BLACK SEA (NC16)
115 minutes/Opens tomorrow/***1/2
The story: Captain Robinson (Jude Law) is a laid-off submariner who hatches a plan to recover Nazi gold, lost and forgotten in a submarine lying at the bottom of the Black Sea. He finds an ageing Soviet undersea vessel and a group of desperate men.
Director Kevin Macdonald (How I Live Now, 2013; The Last King Of Scotland, 2006) set out to make an old-fashioned submarine thriller and he has pulled it off.
More remarkably, he made it work by making the technology in the film creaky, leaky and decrepit, instead of new and shiny.
This movie has more in common with World War II drama Das Boot (1981) than The Hunt For Red October (1990) - the men love and hate the unreliable steel tube that is their home and salvation, but which can betray them at any moment.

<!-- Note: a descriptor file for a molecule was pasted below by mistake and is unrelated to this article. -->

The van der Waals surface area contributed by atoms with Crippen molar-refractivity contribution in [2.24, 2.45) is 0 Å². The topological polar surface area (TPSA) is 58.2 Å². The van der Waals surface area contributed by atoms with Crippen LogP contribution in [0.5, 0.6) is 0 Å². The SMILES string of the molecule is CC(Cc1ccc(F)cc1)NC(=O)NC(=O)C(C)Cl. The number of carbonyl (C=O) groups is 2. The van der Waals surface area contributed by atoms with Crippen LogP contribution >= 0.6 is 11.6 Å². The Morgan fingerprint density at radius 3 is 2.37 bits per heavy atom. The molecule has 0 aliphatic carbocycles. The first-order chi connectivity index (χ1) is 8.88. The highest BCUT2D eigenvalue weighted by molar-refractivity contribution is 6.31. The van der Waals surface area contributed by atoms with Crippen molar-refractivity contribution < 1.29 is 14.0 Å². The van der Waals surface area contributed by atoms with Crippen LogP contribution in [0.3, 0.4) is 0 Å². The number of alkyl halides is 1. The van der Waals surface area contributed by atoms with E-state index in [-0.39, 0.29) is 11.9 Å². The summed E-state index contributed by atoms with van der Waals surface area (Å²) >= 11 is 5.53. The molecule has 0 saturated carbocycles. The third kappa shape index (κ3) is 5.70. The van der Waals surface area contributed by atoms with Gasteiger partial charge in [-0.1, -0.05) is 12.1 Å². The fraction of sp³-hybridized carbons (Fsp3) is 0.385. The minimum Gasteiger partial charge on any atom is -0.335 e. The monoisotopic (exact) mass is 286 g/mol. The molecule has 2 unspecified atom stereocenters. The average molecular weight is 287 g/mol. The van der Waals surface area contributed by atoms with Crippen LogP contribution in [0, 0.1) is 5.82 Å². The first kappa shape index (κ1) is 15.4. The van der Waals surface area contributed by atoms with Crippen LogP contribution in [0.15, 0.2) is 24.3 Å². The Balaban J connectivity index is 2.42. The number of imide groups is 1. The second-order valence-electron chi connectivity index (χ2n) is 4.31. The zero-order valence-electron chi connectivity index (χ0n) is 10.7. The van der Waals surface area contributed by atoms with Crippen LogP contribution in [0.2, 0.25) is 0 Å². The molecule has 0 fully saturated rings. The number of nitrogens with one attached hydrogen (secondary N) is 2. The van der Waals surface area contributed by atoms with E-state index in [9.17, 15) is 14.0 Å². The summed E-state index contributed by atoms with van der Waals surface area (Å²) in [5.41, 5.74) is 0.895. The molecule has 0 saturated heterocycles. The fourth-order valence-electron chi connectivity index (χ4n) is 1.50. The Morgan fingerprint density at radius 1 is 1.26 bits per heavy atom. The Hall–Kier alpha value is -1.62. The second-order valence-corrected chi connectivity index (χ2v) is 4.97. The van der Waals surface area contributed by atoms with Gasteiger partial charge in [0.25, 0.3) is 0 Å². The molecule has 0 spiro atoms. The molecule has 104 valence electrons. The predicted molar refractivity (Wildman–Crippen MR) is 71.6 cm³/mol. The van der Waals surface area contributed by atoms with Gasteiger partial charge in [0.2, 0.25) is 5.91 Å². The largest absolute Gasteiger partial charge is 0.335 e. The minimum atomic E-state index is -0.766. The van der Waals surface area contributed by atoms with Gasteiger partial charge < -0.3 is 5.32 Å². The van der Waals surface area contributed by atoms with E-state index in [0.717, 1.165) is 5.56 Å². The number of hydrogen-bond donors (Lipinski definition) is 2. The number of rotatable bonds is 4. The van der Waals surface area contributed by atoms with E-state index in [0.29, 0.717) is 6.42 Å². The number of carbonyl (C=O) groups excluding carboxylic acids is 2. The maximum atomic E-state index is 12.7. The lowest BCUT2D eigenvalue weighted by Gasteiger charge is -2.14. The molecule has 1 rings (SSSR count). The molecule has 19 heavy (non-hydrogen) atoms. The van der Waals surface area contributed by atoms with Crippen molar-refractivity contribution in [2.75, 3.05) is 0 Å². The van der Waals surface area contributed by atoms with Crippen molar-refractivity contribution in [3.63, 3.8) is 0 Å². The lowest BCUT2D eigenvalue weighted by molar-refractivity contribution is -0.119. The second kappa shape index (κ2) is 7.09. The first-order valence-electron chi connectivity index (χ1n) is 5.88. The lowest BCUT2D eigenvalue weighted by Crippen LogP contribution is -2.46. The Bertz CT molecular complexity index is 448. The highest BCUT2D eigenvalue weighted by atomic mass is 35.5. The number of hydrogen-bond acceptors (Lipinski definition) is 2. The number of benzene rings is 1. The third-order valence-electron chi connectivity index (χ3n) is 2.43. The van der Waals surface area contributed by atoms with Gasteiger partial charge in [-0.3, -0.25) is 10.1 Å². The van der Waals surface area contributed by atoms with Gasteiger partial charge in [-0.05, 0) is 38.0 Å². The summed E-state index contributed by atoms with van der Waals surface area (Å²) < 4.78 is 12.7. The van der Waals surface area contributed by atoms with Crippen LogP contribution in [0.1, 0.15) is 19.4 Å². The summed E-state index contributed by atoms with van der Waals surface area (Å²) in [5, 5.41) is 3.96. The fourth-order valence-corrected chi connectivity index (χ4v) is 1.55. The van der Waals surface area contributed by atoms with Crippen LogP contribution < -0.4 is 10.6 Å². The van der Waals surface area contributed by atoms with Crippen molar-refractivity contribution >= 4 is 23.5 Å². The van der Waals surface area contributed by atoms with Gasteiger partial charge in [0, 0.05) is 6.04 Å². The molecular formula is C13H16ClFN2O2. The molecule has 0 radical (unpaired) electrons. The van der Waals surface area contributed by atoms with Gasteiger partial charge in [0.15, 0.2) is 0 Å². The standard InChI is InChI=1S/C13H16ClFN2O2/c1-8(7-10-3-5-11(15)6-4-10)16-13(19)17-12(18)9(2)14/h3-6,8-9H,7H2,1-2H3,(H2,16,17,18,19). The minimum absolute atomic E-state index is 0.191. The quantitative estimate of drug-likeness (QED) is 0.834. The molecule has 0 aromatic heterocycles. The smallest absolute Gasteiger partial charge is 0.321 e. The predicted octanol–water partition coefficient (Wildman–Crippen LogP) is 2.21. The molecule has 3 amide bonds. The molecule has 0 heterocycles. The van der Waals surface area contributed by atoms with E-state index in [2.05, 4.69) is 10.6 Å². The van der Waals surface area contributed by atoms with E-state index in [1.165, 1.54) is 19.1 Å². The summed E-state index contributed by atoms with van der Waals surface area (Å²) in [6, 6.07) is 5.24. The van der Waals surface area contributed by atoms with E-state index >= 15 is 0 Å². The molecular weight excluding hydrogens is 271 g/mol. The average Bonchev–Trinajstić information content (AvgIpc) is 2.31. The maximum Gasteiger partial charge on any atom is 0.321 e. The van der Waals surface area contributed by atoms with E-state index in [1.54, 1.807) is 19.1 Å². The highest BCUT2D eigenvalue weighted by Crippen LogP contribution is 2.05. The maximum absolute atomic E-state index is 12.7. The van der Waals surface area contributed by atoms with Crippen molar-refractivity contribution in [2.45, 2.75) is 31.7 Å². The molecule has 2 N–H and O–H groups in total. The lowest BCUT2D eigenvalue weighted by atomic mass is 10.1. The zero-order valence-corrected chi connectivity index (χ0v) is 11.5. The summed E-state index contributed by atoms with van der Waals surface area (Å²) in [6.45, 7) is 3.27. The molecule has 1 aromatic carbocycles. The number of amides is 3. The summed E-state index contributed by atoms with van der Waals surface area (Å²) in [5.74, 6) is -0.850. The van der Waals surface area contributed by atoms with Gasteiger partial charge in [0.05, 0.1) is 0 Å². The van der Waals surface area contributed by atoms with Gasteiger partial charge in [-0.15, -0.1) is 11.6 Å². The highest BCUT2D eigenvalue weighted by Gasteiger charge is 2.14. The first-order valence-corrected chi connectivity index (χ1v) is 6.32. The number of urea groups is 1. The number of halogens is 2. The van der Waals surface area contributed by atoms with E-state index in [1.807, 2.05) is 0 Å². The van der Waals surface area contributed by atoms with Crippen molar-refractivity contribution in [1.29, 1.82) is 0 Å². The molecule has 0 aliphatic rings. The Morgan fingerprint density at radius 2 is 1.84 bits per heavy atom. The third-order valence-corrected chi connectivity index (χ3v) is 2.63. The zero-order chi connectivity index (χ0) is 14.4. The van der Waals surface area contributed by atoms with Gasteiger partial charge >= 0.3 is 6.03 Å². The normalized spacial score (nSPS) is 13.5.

Macdonald and writer Dennis Kelly (who penned the acclaimed science-fiction drama series Utopia) are too smart to let things play out as purely physical encounters. There is plenty of nail-biting psychological pressure as things go from bad to worse.
Tension comes from every direction. The men fight their own vessel as it strains to make one last run. They bicker in groups, the British versus their Russian crewmates. The biggest conflict here is set in motion by the well-meaning Captain Robinson (Law) in his plan to divide the spoils.
There is an embarrassment of riches here in character actors who make the crew, starting with Ben Mendelsohn as Fraser, the sociopathic diver.
Law is almost unrecognisable here as the bulky Robinson, a man simmering with resentment at the former company, yearning to set things right by rewarding his crewmates with shares in Nazi gold.
Instead, as observed by his sponsor's representative Daniels (played by the wonderfully weaselly Scoot McNairy), Robinson, by acting with the best of intentions, inadvertently sows the seeds of everyone's destruction.
The scene is set for primal urges to take over within the claustrophobic confines of the submarine. What plays out draws less from wartime submarine epics than from classic thrillers in which the best and worst instincts emerge when desperate men are placed in desperate circumstances, with nowhere to run.